Public Health in America

Course Description

This course traces the history of public health in the United States, beginning with the Indigenous world that preceded the country’s founding and ending with the country’s twenty-first century readiness for epidemic disease. Students will read and discuss both historical documents and modern scholarship, using them to contemplate the causes and consequences of major shifts in medical knowledge and public health policy in United States history. Yet “Public Health in America” does not only consider public health history as a development of medical knowledge in institutions. Instead, we will study the changing meaning of “public health” as a concept over time and across diverse communities. For centuries, American politicians, Indigenous peoples, enslaved and free African-Americans, Progressive sanitarians, and radical activists have continually reimagined community care and redefined the government’s role in protecting it. Students will facilitate these discussions, work which will culminate in a final collaborative project that uses the history of public health to reconsider the causes and effects of major modern problems in public health.

Learning Objectives

  • demonstrate knowledge of significant events and chronologies in the history of public health. This knowledge will serve as the base on which students will evaluate the meanings ascribed to historical events and processes both in historical sources and modern historical scholarship.
  • interpret historical sources (what historians call “primary sources”). These sources are always subjective, incomplete, and can be contradictory. You will gain experience in reading these sources critically and consider how the complexity of primary sources shapes the narratives we construct about the past.
  • evaluate the arguments of modern historians and incorporate them into your own engagement with the past. Critical engagement with primary sources leads to the next step in historical inquiry, in which these sources are brought together as evidence for an argument. With every piece of modern scholarship (secondary source) we read, we will ask a series of questions: what is the historian’s argument? What sources did they use to construct it? What are the merits and limits of the argument? Discussions like these will help to illustrate how the research process progresses and will aid you as you make your own historical arguments.
  • evaluate the impacts of historical events and processes on the lives of living people. Historical knowledge helps us to understand the world we live in today. In learning the historian’s toolkit of content knowledge, interpretation, and argumentation, you will also become more literate in modern politics, geography, and socioeconomic inequity.
  • understand and evaluate the historical and social construction of health, medicine, and disease. The sweeping nature of this course will demonstrate that concepts of “health” “disease” and “medicine” are not objective, but rather are embedded in time and place. We will continually ask how the social construction of health and medicine informs our reading of primary and secondary sources, and our understanding of global health as a developing paradigm.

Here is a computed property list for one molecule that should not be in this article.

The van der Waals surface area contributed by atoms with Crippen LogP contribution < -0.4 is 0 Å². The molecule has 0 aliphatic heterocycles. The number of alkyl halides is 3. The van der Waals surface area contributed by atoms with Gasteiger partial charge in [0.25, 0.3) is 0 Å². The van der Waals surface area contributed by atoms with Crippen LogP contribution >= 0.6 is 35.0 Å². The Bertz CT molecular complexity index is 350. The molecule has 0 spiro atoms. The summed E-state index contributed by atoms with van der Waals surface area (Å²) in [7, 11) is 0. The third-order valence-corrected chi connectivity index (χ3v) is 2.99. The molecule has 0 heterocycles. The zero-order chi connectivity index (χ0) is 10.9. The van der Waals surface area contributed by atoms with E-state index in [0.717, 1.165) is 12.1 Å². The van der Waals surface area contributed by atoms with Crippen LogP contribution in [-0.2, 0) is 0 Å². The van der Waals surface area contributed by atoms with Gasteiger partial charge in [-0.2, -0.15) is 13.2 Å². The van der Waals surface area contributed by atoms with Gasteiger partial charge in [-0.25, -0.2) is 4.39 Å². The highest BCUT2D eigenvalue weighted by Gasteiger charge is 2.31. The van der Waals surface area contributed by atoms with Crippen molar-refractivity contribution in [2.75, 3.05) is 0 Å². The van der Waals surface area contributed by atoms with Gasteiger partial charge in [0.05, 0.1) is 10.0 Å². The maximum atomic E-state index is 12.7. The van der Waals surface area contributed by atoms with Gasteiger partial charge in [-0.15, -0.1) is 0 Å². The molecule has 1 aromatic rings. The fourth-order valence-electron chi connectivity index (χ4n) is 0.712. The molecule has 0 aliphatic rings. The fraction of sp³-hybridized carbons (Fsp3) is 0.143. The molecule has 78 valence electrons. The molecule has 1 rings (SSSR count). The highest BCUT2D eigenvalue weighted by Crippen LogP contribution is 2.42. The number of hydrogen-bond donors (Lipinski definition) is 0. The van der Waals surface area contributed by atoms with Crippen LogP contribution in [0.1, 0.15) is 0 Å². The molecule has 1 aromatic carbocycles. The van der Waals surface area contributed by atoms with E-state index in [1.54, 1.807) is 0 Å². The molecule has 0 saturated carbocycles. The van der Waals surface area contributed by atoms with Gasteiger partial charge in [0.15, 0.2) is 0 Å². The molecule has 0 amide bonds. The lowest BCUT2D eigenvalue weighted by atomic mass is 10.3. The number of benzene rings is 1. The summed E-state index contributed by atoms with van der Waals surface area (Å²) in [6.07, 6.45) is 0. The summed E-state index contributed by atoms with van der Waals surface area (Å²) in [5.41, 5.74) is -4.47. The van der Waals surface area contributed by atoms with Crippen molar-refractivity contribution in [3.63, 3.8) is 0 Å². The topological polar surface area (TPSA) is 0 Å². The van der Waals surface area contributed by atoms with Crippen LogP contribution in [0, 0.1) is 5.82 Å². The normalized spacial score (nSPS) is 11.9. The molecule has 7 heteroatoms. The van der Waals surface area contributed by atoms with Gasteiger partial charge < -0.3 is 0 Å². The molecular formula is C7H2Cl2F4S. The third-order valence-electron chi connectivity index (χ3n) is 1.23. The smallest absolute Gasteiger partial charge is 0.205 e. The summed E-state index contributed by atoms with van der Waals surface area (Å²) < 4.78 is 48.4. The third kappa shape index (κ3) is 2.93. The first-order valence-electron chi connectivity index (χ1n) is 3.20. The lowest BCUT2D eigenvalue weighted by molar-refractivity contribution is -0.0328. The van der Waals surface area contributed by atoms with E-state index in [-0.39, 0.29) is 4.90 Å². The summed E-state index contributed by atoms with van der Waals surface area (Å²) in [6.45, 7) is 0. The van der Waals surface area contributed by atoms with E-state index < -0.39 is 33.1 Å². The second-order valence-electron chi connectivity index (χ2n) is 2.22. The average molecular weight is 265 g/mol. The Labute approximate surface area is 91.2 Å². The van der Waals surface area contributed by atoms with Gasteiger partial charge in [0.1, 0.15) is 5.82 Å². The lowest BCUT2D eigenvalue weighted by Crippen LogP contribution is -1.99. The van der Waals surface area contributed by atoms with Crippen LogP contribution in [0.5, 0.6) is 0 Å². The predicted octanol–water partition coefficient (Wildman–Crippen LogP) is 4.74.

Assignments, Feedback, and Assessment

Group discussion leadership and participation in class discussion are graded for completion; in other words, you will receive a 100% for full participation. Primary source analysis papers and the final project will be graded according to attached rubrics.

Attendance and Participation. Excepting two free absences after our first meeting, students will receive credit for attending course meetings and for participating during them through discussion and collaboration when relevant.

            20% of final grade.

Group Discussion Leadership. For most classes, I will collaborate with a work-team of two students, and together, we will post a short comment on the readings, along with a set of discussion questions to lead and guide the class in its discussion. This means that the work-teams must do the reading for their assigned week in advance and collaborate on the comment and the discussion questions. A good discussion question is one that asks a student to make an interpretation about history based on the facts and evidence from the assigned readings. I will cover the first week’s discussion questions alone as an example for the teams. Responsibility for each class’s readings will rotate among the teams. I will help the teams as they talk among themselves about posing good interpretative questions.

10% of final grade.

Class Discussion. Each student is required to participate in class discussion of readings online.  by posting a response to the discussion questions before the class period when readings will be discussed. Your response should show that you have read and analyzed the assigned readings and should address at least one of the specific questions. You need not post a class discussion item during the class that your work-team is leading the group, but you must do so for all other classes, excepting two free misses.

20% of final grade.

Primary source analysis paper. This 1200-word assignment will analyze a primary source reading, in other words, an historical document. The primary source analysis should analyze the source’s origins: its author, audience, purpose, form, etc. and should discuss what it teaches about the historical context from which it arose.

20% of final grade.

Final Research Proposal. Seven pages proposing an historical research project on a topic in public health history. The proposal should make an original historical argument based on research in primary sources and should clarify the project’s key question(s) and scholarly intervention. It will also summarize the primary and secondary sources used to support its argument. I highly encourage drawing from prior assignments (the primary source analysis paper and annotated bibliography) to
complete this paper.

30% of final grade at 20% based on the product, 10% based on the presentation.

Letter grades map approximately onto the following scale, which I will use in calculating your final grade for the course (grades in between these ranges will be rounded down or up to the nearest number):

A+ (97–100)                A (93–96)                     A- (90–92)